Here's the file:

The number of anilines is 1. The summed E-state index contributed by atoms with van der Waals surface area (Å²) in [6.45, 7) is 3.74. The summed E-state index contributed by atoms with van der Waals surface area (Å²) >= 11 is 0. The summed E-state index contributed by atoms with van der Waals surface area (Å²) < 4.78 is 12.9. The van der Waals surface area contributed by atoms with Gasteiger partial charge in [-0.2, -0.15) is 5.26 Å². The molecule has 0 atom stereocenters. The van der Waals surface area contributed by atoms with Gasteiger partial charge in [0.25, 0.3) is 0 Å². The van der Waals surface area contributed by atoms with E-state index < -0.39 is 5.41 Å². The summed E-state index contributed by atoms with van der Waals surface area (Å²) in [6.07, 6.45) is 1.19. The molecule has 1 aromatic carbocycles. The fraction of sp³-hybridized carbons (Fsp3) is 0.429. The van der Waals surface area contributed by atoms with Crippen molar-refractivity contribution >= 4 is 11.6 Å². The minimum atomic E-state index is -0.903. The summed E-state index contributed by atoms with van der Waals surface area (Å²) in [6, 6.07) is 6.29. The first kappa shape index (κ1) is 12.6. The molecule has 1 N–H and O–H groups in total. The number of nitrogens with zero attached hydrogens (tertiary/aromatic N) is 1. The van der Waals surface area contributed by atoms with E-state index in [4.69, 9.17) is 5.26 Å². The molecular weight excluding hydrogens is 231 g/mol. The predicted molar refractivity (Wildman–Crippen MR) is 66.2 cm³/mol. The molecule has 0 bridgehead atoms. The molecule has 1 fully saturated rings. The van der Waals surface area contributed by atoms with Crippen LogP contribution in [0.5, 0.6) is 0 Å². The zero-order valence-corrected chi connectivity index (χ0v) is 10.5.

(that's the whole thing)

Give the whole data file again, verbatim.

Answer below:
The number of anilines is 1. The summed E-state index contributed by atoms with van der Waals surface area (Å²) in [6.45, 7) is 3.74. The summed E-state index contributed by atoms with van der Waals surface area (Å²) >= 11 is 0. The summed E-state index contributed by atoms with van der Waals surface area (Å²) < 4.78 is 12.9. The van der Waals surface area contributed by atoms with Gasteiger partial charge in [-0.2, -0.15) is 5.26 Å². The molecule has 0 atom stereocenters. The van der Waals surface area contributed by atoms with Gasteiger partial charge in [0.25, 0.3) is 0 Å². The van der Waals surface area contributed by atoms with E-state index < -0.39 is 5.41 Å². The summed E-state index contributed by atoms with van der Waals surface area (Å²) in [6.07, 6.45) is 1.19. The molecule has 1 aromatic carbocycles. The fraction of sp³-hybridized carbons (Fsp3) is 0.429. The van der Waals surface area contributed by atoms with Crippen molar-refractivity contribution >= 4 is 11.6 Å². The minimum atomic E-state index is -0.903. The summed E-state index contributed by atoms with van der Waals surface area (Å²) in [6, 6.07) is 6.29. The first kappa shape index (κ1) is 12.6. The molecule has 1 N–H and O–H groups in total. The number of nitrogens with zero attached hydrogens (tertiary/aromatic N) is 1. The van der Waals surface area contributed by atoms with E-state index in [4.69, 9.17) is 5.26 Å². The molecular weight excluding hydrogens is 231 g/mol. The predicted molar refractivity (Wildman–Crippen MR) is 66.2 cm³/mol. The molecule has 0 bridgehead atoms. The molecule has 1 fully saturated rings. The van der Waals surface area contributed by atoms with Crippen LogP contribution in [0.5, 0.6) is 0 Å². The zero-order valence-corrected chi connectivity index (χ0v) is 10.5.